2. And people are willing to believe anything they are told if it pretends to explain what they cannot understand. The wind, the rain, lightning and thunder, all these were scary things to prehistoric humanity, visible in the way some animals still react today. Dogs hide in dark places, cover their eyes with their paws, and moan. So when someone told them the gods were upset, or partying, or whatever, they were willing to believe. We no longer are frightened by the usual things, but to hear the sounds of the gasses venting, not understanding their origin, would weird the hell out of most. There are no volcanoes anywhere near me, so sounds like those would probably scare me until I understood them. Primitive people would have felt totally helpless.

    Liked by 5 people

    1. Interestingly very small. What irks me most is probably the fact that a scenario like this is so absolutely false—it was not a god in the mountain, and from my view makes the entire book of exodus suspect.

      Liked by 3 people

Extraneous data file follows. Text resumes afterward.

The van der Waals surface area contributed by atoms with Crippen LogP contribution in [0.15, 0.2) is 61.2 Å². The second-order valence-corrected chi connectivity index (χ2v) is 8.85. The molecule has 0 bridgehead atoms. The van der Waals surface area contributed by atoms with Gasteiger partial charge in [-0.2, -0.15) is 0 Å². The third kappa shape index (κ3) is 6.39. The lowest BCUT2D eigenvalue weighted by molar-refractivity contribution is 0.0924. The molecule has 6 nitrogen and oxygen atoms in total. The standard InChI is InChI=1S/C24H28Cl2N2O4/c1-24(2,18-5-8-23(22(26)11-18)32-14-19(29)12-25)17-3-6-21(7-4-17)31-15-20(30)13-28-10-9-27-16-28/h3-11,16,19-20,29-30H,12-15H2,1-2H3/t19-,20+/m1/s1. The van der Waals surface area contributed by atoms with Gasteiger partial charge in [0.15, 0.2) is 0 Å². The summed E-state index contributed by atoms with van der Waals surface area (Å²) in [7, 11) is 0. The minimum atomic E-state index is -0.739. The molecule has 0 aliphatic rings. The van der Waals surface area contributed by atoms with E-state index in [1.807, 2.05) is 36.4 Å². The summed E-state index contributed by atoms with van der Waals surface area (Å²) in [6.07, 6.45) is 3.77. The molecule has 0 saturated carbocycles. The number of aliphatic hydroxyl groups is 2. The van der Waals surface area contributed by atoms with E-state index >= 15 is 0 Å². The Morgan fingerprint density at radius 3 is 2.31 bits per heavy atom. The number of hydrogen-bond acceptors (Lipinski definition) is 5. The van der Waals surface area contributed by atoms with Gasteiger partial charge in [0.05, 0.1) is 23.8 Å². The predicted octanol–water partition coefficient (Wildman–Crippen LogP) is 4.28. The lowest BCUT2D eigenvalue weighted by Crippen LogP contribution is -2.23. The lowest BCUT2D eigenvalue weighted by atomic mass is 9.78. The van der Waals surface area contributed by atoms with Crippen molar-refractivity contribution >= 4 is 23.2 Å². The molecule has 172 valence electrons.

3. Very true. Human beings have always have had to push their gods farther and farther into the distance as we learned phenomena we didn’t understand at first had far more mundane causes than the supernatural.

    It’s interesting how the concept of what is a god has evolved since the classical period, where the gods were basically just cranky, short tempered human beings who happened to have super powers. Heck, a lot of them had even been human beings at one time.

    As we pushed gods father into the distance as we learned about the natural world, god didn’t evolve very much though. While the modern physical concept of god is some kind of all pervasive essence, his mental state hasn’t evolved. He’s just as cranky, short tempered, jealous and vindictive as the gods of Rome and Greece.

    Liked by 2 people

  4. Many climate deniers claim the global community is using climate to control global behaviour. In the same way as priests and medicine men used weather events and eclipses to control their underlings. Manipulation of behaviour is an art which mankind has been honing for thousands of years. Many still look for signs and warnings in the natural world ; the Christian religion warned its adherents against such practice fearing that new forces would wrest control from their hands.

    Liked by 2 people